21st Century
The Future
World Travel
Books & Film
Original Fiction
Opinion & Lifestyle
Politics & Living
Film Space
Movies in depth
Kid's Books
Reviews & stories

The International Writers Magazine - Our Tenth Year: One Phone call away

The Telephone
Christine Lawrence

It was on the skip.
Steve was cycling home from work, just another long day in the factory, when he saw the skip sitting in the street just around the corner. He had never been able to pass one without looking to see what was discarded there. "One person's junk," he would say, "could be another's treasure."

He was always taking home 'treasures' such as this, and today it was a black, Bakelite telephone. One of those 1940's style, heavy, with a silver dial on the front. He thought he'd surprise Mandy and put it on her desk in the spare room. "That'll be handy for am-dram," he thought, as he pushed aside Mandy's work to make more room for it. It did look good there, as though it 'belonged' in its place.

"Where did you get that?" Mandy was pleasantly surprised, he thought, when she finally got in and went upstairs to her desk.
"Do you like it?"
"It's brilliant. Where did you get it? You haven't been rummaging through rubbish bins again, have you?"
"No." Steve was a little indignant at this, but conceded, "I saw it in a skip, actually."
"Thought so. Still, it does look good on my desk. I wonder who it belonged to."
"It was outside one of those big old houses round the corner from the factory. They're gutting the place."
Mandy picked it up by the base. It was solid and heavy in her hands. "I love it. Thank you." She hugged him, smiling.

Much later, that evening, Mandy was alone at her desk, trying to finish the play she was writing. Nothing seemed to be in her head at all. At least, nothing which would help get the play finished. She was just drifting off into a dreamlike trance when the telephone rang. It took her a few moments to realise what it was. The bell was loud, a real ringing sound, not like the mobile ring-tones that everyone seemed to have these days. She sat and stared at the telephone for a good few moments, whilst the ringing seemed to become louder, more urgent, somehow. Mandy shook herself into action and reached out to pick up the receiver, holding it tentatively to her ear. "Hello?" Her voice was hardly more than a whisper.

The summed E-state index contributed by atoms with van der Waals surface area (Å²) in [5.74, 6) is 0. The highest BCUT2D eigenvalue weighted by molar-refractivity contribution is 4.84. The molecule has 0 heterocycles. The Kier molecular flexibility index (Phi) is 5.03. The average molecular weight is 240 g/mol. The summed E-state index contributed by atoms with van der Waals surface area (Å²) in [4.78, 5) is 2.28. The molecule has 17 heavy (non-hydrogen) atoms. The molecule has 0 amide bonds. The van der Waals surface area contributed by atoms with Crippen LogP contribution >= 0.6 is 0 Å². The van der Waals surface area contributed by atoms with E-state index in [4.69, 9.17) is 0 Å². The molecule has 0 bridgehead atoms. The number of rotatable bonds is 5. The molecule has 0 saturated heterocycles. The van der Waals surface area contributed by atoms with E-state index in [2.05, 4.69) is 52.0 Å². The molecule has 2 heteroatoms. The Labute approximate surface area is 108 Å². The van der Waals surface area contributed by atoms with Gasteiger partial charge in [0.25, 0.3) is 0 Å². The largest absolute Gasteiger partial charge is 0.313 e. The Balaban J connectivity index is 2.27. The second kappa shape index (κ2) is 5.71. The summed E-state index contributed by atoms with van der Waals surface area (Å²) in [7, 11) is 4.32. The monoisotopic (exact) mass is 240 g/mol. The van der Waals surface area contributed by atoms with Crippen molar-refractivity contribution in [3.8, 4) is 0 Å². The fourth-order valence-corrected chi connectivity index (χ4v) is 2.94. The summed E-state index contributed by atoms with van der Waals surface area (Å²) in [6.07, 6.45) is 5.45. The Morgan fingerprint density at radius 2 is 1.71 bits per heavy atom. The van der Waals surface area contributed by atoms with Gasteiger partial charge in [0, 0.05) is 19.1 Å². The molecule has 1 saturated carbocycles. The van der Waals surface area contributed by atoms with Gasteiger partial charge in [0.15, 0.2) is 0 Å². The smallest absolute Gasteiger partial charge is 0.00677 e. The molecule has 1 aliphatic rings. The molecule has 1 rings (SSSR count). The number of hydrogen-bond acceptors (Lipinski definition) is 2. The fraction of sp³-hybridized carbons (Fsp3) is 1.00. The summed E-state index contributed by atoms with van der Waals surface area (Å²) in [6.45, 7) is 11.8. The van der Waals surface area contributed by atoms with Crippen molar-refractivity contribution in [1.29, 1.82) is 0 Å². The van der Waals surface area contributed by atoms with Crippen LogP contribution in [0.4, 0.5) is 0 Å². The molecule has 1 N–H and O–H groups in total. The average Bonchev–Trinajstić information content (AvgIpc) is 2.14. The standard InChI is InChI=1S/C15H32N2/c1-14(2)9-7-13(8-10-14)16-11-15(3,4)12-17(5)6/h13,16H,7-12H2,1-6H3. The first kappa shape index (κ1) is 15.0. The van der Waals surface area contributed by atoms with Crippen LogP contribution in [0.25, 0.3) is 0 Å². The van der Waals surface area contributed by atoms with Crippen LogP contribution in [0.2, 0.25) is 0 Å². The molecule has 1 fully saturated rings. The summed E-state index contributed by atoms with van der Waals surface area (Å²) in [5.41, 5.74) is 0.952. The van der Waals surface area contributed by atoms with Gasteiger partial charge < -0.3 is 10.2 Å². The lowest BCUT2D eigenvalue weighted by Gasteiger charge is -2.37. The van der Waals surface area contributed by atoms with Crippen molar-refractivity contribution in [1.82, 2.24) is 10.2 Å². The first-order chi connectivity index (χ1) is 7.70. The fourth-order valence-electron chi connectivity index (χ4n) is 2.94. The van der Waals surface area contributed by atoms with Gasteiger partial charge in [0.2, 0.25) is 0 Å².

"Hello, Hello!" A woman's voice, sounding urgent and clear. Mandy slammed the receiver back down into its cradle. She wiped her sweating hands down the front of her jeans, and realised that she was shaking. Before she could think it through, the telephone started ringing again. This time, she jumped about a foot in the air, and spun her chair away from the desk. "This is not real," she was trying to think it through logically. "The phone's not even connected." But it kept on ringing, and ringing, and ringing.
Mandy snatched the telephone up and held it to her ear once more.
"Hello! Hello!" That woman again. "May I speak to Doctor Barnfield. It's urgent!"
"What?" Mandy listened in disbelief.
"Dr. Barnfield. This is an emergency! I must speak to him, now!"
"Oh, very funny. Good joke." She called towards the open doorway,
"Steve, you really got me going there."

But as she turned towards the door, she realised that things in the room had changed. The bookshelves were dark oak, instead of the cheap white wood from B & Q, a chaise longue sat in place of the second hand bed-settee, and the floor was polished wood instead of the thin carpeting which had barely reached the skirting boards. The room was dark, dimly lit by a lamp on the desk, the windows were draped with heavy velvet curtains.
"Steve, where the hell are you?"
Mandy was beginning to feel just a little bit scared, looking around the room in horror. She made her way to the door, afraid now to stay alone in the room. "Steve?"
A shadow appeared in the the open doorway; it was not Steve standing there, but a tall man in a grey suit, old-fashioned, yet comfortable looking.
"Ah, there you are, Amanda," he smiled as he spoke. "Did I hear the telephone ringing?"
Mandy was amazed. She had never seen this man before, yet somehow felt she knew him.